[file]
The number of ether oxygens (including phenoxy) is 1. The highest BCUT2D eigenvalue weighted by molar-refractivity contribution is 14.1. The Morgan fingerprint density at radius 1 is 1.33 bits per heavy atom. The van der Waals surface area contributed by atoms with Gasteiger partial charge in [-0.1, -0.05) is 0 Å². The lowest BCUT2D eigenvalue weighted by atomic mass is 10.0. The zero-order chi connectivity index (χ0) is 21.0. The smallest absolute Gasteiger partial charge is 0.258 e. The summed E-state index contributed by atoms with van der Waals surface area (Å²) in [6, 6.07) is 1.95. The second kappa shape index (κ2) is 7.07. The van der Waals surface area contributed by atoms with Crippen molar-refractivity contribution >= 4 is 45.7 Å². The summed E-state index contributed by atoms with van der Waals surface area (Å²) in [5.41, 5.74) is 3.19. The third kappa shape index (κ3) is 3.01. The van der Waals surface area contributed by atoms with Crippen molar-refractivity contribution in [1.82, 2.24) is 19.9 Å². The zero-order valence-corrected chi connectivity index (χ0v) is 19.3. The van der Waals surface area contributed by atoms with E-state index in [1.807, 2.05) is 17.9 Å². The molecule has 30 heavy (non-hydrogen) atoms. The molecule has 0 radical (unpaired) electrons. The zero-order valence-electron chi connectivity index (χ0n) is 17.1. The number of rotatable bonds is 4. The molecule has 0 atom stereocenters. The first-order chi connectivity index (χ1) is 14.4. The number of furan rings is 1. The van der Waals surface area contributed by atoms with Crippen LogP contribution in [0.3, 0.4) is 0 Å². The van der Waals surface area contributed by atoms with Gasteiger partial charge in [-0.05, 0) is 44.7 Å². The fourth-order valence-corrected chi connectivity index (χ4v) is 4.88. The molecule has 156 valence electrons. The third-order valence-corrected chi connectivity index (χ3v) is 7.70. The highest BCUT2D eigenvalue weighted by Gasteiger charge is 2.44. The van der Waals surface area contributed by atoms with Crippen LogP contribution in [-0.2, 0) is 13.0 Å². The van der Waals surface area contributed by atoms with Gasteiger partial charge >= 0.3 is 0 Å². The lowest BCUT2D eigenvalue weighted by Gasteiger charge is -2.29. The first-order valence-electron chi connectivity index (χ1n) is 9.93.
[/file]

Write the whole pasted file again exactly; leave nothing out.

The number of ether oxygens (including phenoxy) is 1. The highest BCUT2D eigenvalue weighted by molar-refractivity contribution is 14.1. The Morgan fingerprint density at radius 1 is 1.33 bits per heavy atom. The van der Waals surface area contributed by atoms with Gasteiger partial charge in [-0.1, -0.05) is 0 Å². The lowest BCUT2D eigenvalue weighted by atomic mass is 10.0. The zero-order chi connectivity index (χ0) is 21.0. The smallest absolute Gasteiger partial charge is 0.258 e. The summed E-state index contributed by atoms with van der Waals surface area (Å²) in [6, 6.07) is 1.95. The second kappa shape index (κ2) is 7.07. The van der Waals surface area contributed by atoms with Crippen molar-refractivity contribution >= 4 is 45.7 Å². The summed E-state index contributed by atoms with van der Waals surface area (Å²) in [5.41, 5.74) is 3.19. The third kappa shape index (κ3) is 3.01. The van der Waals surface area contributed by atoms with Crippen molar-refractivity contribution in [1.82, 2.24) is 19.9 Å². The zero-order valence-corrected chi connectivity index (χ0v) is 19.3. The van der Waals surface area contributed by atoms with E-state index in [1.807, 2.05) is 17.9 Å². The molecule has 30 heavy (non-hydrogen) atoms. The molecule has 0 radical (unpaired) electrons. The zero-order valence-electron chi connectivity index (χ0n) is 17.1. The number of rotatable bonds is 4. The molecule has 0 atom stereocenters. The first-order chi connectivity index (χ1) is 14.4. The number of furan rings is 1. The van der Waals surface area contributed by atoms with Crippen LogP contribution in [0.3, 0.4) is 0 Å². The van der Waals surface area contributed by atoms with Gasteiger partial charge in [-0.05, 0) is 44.7 Å². The fourth-order valence-corrected chi connectivity index (χ4v) is 4.88. The molecule has 156 valence electrons. The third-order valence-corrected chi connectivity index (χ3v) is 7.70. The highest BCUT2D eigenvalue weighted by Gasteiger charge is 2.44. The van der Waals surface area contributed by atoms with Crippen LogP contribution in [-0.2, 0) is 13.0 Å². The van der Waals surface area contributed by atoms with Gasteiger partial charge >= 0.3 is 0 Å². The lowest BCUT2D eigenvalue weighted by Gasteiger charge is -2.29. The first-order valence-electron chi connectivity index (χ1n) is 9.93.